Work distractions are everywhere. At any point during the day, we’re only a few clicks or swipes away from the latest headlines, sports scores, or viral videos. Is your phone within arm’s reach right now? That rectangle of glass and aluminum might be small in size, but its ability to derail our productivity is enormous – one study showed that the mere presence of our smartphones impairs attention and problem-solving.

If you’re tired of feeling like your attention is being pulled in sixteen different directions, the good news is that you are in control. Flip the script by starting Monday with these simple tips to stay focused at work.

A hand holds a silver pen above a blank page of a notebook, about to start making a to-do list.

Start your day with a list.

The to-do list is a tried-and-true method to stay focused during the day. But keep in mind, productivity is getting important things done – not getting more things done.

Just like we kept this list to four items, keep your daily to-do list to the most important items that you can realistically complete in one day. Keeping lists is a great habit, but when they become too long, you can feel overwhelmed and end the day with a feeling of disappointment or failure at not crossing off every single to-do.

Try this: As soon as you get to work, set aside ten minutes to prioritize your most important tasks for the day. Start your list with a “top three,” prioritizing three things that must be completed today. Add less-important tasks below the top three, but fight the temptation to add line-items that don’t need to be completed today. As you’re writing your to-dos, be as specific as you can: “Schedule John’s annual review” is an actionable task, “annual reviews” isn’t.

If you have a lot of “someday” tasks, keep them on a master list that you can reference as needed – otherwise, these tasks turn into distractions, too.

Set a timer to get back on task.

When you feel your focus fading, or you realize you’ve been doing everything except working on the task you set out to complete, try setting a timer. Figure out what block of time works best for you. For some people, it’s 60-90 minute blocks, for others, it’s 20-minute sprints.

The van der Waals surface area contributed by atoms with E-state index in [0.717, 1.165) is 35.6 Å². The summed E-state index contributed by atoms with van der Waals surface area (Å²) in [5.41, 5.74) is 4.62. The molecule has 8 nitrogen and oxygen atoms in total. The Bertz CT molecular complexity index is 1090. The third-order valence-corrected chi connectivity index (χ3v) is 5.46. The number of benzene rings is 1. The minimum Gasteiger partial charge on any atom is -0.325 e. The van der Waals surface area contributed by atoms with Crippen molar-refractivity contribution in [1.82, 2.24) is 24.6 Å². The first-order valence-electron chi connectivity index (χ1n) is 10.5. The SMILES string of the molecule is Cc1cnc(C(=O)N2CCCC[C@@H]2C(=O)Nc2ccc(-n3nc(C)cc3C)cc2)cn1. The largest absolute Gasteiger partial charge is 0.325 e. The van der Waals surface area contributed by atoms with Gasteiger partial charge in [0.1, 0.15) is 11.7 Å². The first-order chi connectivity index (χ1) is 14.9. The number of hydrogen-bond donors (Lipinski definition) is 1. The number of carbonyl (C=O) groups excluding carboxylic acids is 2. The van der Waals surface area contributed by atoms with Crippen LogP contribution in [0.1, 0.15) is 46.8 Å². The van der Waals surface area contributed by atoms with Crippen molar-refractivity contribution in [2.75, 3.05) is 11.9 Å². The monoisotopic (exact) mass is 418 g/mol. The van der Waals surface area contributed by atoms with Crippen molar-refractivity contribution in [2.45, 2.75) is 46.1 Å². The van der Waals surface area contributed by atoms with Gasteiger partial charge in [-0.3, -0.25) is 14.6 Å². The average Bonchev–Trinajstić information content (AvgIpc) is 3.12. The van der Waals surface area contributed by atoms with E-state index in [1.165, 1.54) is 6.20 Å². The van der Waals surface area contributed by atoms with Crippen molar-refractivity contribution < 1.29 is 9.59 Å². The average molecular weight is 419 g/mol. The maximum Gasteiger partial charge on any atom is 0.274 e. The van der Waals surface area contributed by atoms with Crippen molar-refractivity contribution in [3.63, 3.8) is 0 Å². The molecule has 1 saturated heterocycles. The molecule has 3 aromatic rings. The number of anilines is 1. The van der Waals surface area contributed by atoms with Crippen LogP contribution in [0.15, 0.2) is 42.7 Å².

Open up the timer app on your phone (yes, our phones can occasionally aid us in our pursuit for productivity), plug in a number, and don’t stop working on a task until you hear the alarm.

Once you’ve made it through a block of time, give yourself a short break. Use this time to reward yourself and clear your mind before digging in again. Check your email, catch up on the news, or take a walk – just be sure that your short break is just that – short.

Setting a timer allows you to refocus for a window of time and gives you the momentum to get started on something you might be putting off. You might even surprise yourself with how much you’re able to get done in twenty minutes.

A businessman looks toward the sky next to a tall office building during his lunch break.

Take your lunch break.

As the day wears on, our brains fatigue from the little tasks and decisions we’ve been making from the moment we wake up. Your lunch break (and any other breaks) help your brain recharge for the rest of your day.

While you might be able to knock out a few emails during lunch, in the long run, you’re probably not doing yourself any favors by staying put at your desk. When your mind doesn’t get a chance to rest, your brain’s cognitive capacity is impacted, and your ability to be creative takes a hit.

So, when midday rolls around, don’t think twice before leaving your desk for lunch. The simple act of taking a lunch break will set you up for a more productive afternoon. Before you head back to your desk, take a five-minute walk outside, and then get right back to business.

When you get off track, try the five-second rule.

In a now-famous TEDx Talk, author Mel Robbins shared her five-second rule. What began as a method to get out of the bed in the morning is now a widely used tool to take action in any area of your life.

The idea is that you count backward from five to one. Once you hit one, you don’t think twice – you just take action. Instead of thinking about what you need to do, you do it.

When you take immediate action, you don’t give your brain a chance to procrastinate. Do you have one last task on that to-do list that you can’t seem to start? Count down from five, and then start.

Are you feeling more productive already? For more ideas on maximizing your day, check out 9 Ways Successful People Spend Their Free Time.


About the author